This is not an exhaustive review of the many places in Rhode Island where you can launch a kayak. Plenty of web resources have done that already. It is just a short recounting of my search for a safe place for a beginning paddler to put it.
I live in the heart of kayak country, Hopkinton, RI. We have numerous accessible ponds and couple of major rivers, most notably the Wood River and the Pawcatuck. One section of the Wood River has been described as the most pristine wildlife area in New England. Hopkinton is also the terminus of the Narragansett Trail which winds through 22 miles of Connecticut and Rhode Island wilderness. On the Rhode Island side it passes through (and is managed by ) AMC, The Audubon Society, and others. This trail passes many remote water spots.
I started my search for a nice calm place for a novice kayaker by checking out the bridge on Skunk Hill Road. The bridge, located less than a mile from my home, goes over a wide area of the Wood River. It is possible to put a kayak in at this point but it involves walking down a steep incline through a partially cleared area next to the bridge. It is not the best place to put in.
My next stop was about a mile down the river where it is crossed by Bridge Street in the middle of Hope Valley. There is a parking lot and a boat ramp there. Sounds good.
But then, there is also a steep dam, the Wyoming Dam, that is followed by some very low water and numerous rocks. I would have to put in about 20 feet from the dam and then paddle upstream (quick, Ken, don’t get pulled backwards) towards the bridge on Skunk Hill Road (see above) and then paddle back down. Not too bad, so long as I can stay away from the dam. Does it sound like I’m a bit paranoid about that dam? Check out the photograph showing how cold it gets at this location.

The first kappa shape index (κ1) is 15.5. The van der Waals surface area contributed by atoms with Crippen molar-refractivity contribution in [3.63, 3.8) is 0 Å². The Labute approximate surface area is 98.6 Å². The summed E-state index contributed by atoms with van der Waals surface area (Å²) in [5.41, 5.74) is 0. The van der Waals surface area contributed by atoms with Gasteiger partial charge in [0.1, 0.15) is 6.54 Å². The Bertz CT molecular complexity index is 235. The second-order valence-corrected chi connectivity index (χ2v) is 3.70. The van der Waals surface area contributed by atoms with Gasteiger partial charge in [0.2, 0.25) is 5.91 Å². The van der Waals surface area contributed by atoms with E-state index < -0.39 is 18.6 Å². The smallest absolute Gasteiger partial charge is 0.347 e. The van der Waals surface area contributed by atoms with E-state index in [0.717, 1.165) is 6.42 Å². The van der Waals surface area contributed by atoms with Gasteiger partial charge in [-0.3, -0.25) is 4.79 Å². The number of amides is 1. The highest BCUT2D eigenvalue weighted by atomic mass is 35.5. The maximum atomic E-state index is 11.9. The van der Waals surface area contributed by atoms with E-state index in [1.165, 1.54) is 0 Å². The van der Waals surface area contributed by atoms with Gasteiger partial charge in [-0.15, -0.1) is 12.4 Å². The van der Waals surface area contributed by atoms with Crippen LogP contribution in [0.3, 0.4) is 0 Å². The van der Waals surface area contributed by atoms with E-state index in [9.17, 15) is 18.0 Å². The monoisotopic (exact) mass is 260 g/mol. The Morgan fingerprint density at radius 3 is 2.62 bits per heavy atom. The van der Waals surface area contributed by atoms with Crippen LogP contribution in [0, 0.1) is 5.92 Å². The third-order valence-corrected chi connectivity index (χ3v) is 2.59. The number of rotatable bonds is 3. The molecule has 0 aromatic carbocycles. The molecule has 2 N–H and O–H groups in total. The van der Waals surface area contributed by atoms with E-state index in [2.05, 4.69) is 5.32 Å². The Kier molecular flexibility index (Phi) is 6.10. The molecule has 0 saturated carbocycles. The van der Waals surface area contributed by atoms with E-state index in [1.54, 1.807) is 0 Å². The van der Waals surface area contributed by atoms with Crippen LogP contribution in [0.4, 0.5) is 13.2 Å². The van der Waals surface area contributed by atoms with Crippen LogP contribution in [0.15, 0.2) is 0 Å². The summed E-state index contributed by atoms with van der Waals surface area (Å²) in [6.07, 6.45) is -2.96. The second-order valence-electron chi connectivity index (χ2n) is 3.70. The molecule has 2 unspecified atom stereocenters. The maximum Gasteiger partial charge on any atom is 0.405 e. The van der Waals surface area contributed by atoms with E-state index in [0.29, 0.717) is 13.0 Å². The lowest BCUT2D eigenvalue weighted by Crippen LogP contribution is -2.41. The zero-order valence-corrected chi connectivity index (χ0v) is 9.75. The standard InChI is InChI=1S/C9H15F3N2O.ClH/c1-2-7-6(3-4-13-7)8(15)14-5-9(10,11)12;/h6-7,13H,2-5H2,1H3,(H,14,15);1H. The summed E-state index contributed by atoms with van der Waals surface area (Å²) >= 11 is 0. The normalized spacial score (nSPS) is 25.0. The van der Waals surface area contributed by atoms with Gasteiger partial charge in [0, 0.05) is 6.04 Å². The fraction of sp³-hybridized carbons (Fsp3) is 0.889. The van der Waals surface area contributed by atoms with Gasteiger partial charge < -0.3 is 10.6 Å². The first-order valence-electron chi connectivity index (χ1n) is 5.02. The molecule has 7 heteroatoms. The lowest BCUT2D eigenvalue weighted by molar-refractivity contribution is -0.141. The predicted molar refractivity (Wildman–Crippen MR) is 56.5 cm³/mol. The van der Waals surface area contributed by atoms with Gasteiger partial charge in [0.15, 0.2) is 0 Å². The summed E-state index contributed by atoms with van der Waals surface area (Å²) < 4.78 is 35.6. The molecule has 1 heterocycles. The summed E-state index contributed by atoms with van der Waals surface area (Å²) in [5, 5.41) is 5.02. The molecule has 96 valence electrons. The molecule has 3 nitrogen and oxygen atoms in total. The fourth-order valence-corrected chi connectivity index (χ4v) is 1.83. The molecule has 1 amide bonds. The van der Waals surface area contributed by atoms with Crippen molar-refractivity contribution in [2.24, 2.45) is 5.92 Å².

Several miles downstream and along the Hopkinton side of the river (Richmond is on the other side) there is a nice spot sometimes called Mechanic Falls or Carpenter Mills.
There is another dam here and it dates back to 1765. It has a beautiful horseshoe shape. The upper section of the river appears calm and inviting. It runs right along the main street of Hope Valley, though it is rare to get a glimpse of it from the street. At one time there were mills on both sides of this site. Now there are just ruins including a 60 foot chimney and a really nice dam with a sluiceway that is jammed with ancient iron works. There is a level spot just down a path where I could put the kayak in. Then there is that dam again! They seem to be everywhere. (see the U.S. Dept. of Interior document on this historic district for additional details.)
My next stop (weeks later) was a bit closer to home. The location is up-river and resides about 1.5 miles north of my home. It is the Wood Pawcatuck Watershed Association, a group that oversees over 300 square miles of watershed in Rhode Island and neighboring Connecticut. They have a real nice headquarters right on the Wood River next to yet another dam. I have read about people going over this dam and getting killed when they got caught up in the old machinery below. I decided to go inside one of the buildings and discuss things with someone. I met up with Chris Fox, the executive director of the association. He spent quite some time with me explaining why this was an especially good place to put in if you are a novice. He also discussed other locations, the interactive river condition reporting system, and the variety of wildlife that are regularly seen on this stretch of the river. Very soon Chris will be making forays upstream with his chainsaw so he can locate and remove any falls. Chris is an especially nice person and I was very happy to meet him. The association is in good hands!